However, it wasn’t just the abstract idea of his family, or even the well of his emotions for them, that kept him going. Rather, Harry drew his strength from thinking about specific things that he actually did with his family, like going for walks, working in the garden, or having big Sunday dinners. His love for his family was bound up in their shared experiences; simple family practices that build and sustained their relationships, even when they were separated and he was living amidst horror and suffering.

Of all the things that sustained Harry, the most important seemed to be music. He refers to it often in his letters. For example:

June 16, 1916

I can just picture you all in Saskatoon today. The girls will be good [piano] players now, and I am pleased Louie is learning to play Offenbach’s Barcarolle. It is one of my favourite pieces, and I am sure you will enjoy it. Bells at Eventide will always be one of my favourite pieces dear. It has so many associations attached to it. You will always be able to have good music on Sunday. I think of the many Sundays we had together dear, and how we used to have music after supper, and wonder how soon we shall have the pleasure of having them again.

September 3, 1916

I miss the singing more than anything, after singing so long in the choir. Nearly all the mean from the choir are out here now, and I can quite understand there being only five men singing there [that is, remaining back at home]. However, after the war Charlie will, I hope, take the choir over again, and we shall have the great pleasure of once again singing there. I wish we could all be back to sing the Te Deum when peace is declared.

The last letter he wrote was to his daughters, on October 2, 1916. It’s brief – just four short paragraphs – but in it he says:

I am so pleased to hear that you are doing well with your music. You know how much I would love to hear you both playing. I am looking forward to it very much.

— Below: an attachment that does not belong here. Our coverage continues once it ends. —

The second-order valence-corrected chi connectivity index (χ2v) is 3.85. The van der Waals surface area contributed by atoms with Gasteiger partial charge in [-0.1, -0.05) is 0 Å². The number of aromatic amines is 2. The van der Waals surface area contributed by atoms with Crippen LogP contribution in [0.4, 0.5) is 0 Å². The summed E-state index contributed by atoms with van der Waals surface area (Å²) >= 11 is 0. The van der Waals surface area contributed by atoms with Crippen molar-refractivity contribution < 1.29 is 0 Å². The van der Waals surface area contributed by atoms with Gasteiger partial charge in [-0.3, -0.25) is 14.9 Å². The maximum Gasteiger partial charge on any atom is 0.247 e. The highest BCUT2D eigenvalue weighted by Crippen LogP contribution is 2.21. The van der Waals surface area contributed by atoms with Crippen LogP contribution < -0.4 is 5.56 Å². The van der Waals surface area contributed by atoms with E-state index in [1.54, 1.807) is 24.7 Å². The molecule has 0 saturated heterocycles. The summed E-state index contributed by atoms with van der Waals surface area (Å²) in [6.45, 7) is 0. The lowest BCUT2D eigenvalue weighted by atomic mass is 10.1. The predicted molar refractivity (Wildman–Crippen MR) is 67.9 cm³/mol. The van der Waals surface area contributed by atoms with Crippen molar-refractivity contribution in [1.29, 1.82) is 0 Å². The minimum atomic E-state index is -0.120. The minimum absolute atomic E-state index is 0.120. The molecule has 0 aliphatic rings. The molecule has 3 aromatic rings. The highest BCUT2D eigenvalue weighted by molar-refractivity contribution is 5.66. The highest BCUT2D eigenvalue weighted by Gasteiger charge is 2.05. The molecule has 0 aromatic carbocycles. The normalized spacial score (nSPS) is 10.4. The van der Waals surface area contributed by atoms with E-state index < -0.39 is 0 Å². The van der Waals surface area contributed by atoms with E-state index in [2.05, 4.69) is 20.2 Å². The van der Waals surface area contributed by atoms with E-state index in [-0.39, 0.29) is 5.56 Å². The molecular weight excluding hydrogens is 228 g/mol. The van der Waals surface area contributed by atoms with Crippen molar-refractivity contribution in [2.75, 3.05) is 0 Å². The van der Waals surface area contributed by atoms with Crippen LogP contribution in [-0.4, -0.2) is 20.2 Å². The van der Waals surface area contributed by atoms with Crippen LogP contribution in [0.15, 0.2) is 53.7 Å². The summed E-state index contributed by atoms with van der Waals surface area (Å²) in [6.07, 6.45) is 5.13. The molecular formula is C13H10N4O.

Reading the letters is a pretty overwhelming experience. They are a voice across time, a chance to know a little about the great-grandfather I could never meet, and the formative years of my grandmother, whom I adored. And of course, they’re an incredible reminder of just how brutal war is, and how incredibly lucky we are if we don’t have to go through it. But, more than that, they’re a reminder that you make a family through doing: working together in the garden, going for walks, making music. I remind myself of this now when I have to nag my daughter to practice her piano, or when my son wants to help cook but I know it will take twice the time. All those things are so much more than the moment.

Trench Mortar Image Courtesy of  Great War Primary Document Archive: Photos of the Great War - www.gwpda.org/photos

Trench Mortar Image Courtesy of Great War Primary Document Archive: Photos of the Great War – http://www.gwpda.org/photos

Canadian Soldiers in a Trench Image Courtesy of Great War Primary Document Archive: Photos of the Great War - www.gwpda.org/photos

Canadian Soldiers in a Trench
Image Courtesy of Great War Primary Document Archive: Photos of the Great War – http://www.gwpda.org/photos

Mira practicing piano at home

Mira practicing piano at home



Monsoon rain is like nothing else. It hammers down from the sky like something solid, not water at all. When you’re outside, you either run like crazy to get out of it or give up entirely and let yourself get soaked.

It’s loud too. In fact it’s so loud that I did a double take when our hostess, Phyu Phyu Tin, owner of Yangon’s (aptly named) Monsoon restaurant told us that the building was haunted. “What?” I whispered to the woman next to me. “Did Phyu Phyu say it was ‘swamped’?” “No, haunted,” she whispered back. Phyu Phyu carried on, her voice raised over the din of the rain and the gentle swoosh of the ceiling fan, “It’s the ghost of a woman. We don’t know who she is. But we tend not to work late alone.”

Phyu Phyu was speaking to twenty-five or so delegates and spouses attending the Young Global Leaders (YGL) meetings at the World Economic Forum’s East Asia Summit earlier this month. It was the second day of the summit and the 300 or so YGL delegates had scattered across Yangon to attend “Impact Journeys” – full day immersions into different facets of Myanmar business, life and culture, from urban infrastructure to healthcare to the arts.

Our group had signed up for a full day immersion into the subject of Myanmar cuisine, with a focus on the potential relationship between Slow Food and economic growth. “Slow Food” refers, of course, to the movement founded by Carlo Petrini. Given that its roots are in Italy, “Slow Food” tends to conjure images of la dolce vita: picnics under olive trees, hand cured meats, artisanal cheeses, earthy wines sipped in the afternoon sun. It can also bring to mind uncomfortable images of food elitism, Tom Wolfe-like scenarios of over-privileged yuppies braying on about the merits of one particular Tuscan olive oil over another.